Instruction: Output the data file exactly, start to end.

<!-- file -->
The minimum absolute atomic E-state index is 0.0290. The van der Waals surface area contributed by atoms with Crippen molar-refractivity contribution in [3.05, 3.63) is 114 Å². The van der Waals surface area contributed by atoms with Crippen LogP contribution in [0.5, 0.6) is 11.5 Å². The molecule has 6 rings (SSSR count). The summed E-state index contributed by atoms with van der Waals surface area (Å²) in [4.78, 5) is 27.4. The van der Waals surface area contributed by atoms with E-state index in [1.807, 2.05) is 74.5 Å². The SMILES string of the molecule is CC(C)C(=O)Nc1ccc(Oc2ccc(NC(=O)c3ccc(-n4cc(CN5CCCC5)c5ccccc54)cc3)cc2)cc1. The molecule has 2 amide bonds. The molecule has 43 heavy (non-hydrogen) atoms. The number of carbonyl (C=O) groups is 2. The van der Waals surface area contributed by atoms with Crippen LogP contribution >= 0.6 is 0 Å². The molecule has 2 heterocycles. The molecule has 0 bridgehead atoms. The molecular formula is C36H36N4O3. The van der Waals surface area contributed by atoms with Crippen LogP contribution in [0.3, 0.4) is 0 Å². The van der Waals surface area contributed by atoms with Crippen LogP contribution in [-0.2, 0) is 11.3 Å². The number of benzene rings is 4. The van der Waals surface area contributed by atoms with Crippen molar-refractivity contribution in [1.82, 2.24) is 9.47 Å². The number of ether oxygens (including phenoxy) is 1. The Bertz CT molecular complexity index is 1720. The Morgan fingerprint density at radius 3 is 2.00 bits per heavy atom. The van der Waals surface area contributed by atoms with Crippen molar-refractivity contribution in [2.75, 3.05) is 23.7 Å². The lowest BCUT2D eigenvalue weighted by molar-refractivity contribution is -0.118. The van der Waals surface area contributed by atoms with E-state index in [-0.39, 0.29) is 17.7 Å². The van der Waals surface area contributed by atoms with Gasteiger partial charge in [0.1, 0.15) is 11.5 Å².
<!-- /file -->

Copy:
The minimum absolute atomic E-state index is 0.0290. The van der Waals surface area contributed by atoms with Crippen molar-refractivity contribution in [3.05, 3.63) is 114 Å². The van der Waals surface area contributed by atoms with Crippen LogP contribution in [0.5, 0.6) is 11.5 Å². The molecule has 6 rings (SSSR count). The summed E-state index contributed by atoms with van der Waals surface area (Å²) in [4.78, 5) is 27.4. The van der Waals surface area contributed by atoms with E-state index in [1.807, 2.05) is 74.5 Å². The SMILES string of the molecule is CC(C)C(=O)Nc1ccc(Oc2ccc(NC(=O)c3ccc(-n4cc(CN5CCCC5)c5ccccc54)cc3)cc2)cc1. The molecule has 2 amide bonds. The molecule has 43 heavy (non-hydrogen) atoms. The number of carbonyl (C=O) groups is 2. The van der Waals surface area contributed by atoms with Crippen LogP contribution >= 0.6 is 0 Å². The molecule has 2 heterocycles. The molecule has 0 bridgehead atoms. The molecular formula is C36H36N4O3. The van der Waals surface area contributed by atoms with Crippen LogP contribution in [0.3, 0.4) is 0 Å². The van der Waals surface area contributed by atoms with Crippen LogP contribution in [-0.2, 0) is 11.3 Å². The number of benzene rings is 4. The van der Waals surface area contributed by atoms with Crippen molar-refractivity contribution in [1.82, 2.24) is 9.47 Å². The number of ether oxygens (including phenoxy) is 1. The Bertz CT molecular complexity index is 1720. The Morgan fingerprint density at radius 3 is 2.00 bits per heavy atom. The van der Waals surface area contributed by atoms with Crippen molar-refractivity contribution in [2.75, 3.05) is 23.7 Å². The lowest BCUT2D eigenvalue weighted by molar-refractivity contribution is -0.118. The van der Waals surface area contributed by atoms with E-state index in [-0.39, 0.29) is 17.7 Å². The van der Waals surface area contributed by atoms with Gasteiger partial charge in [0.1, 0.15) is 11.5 Å².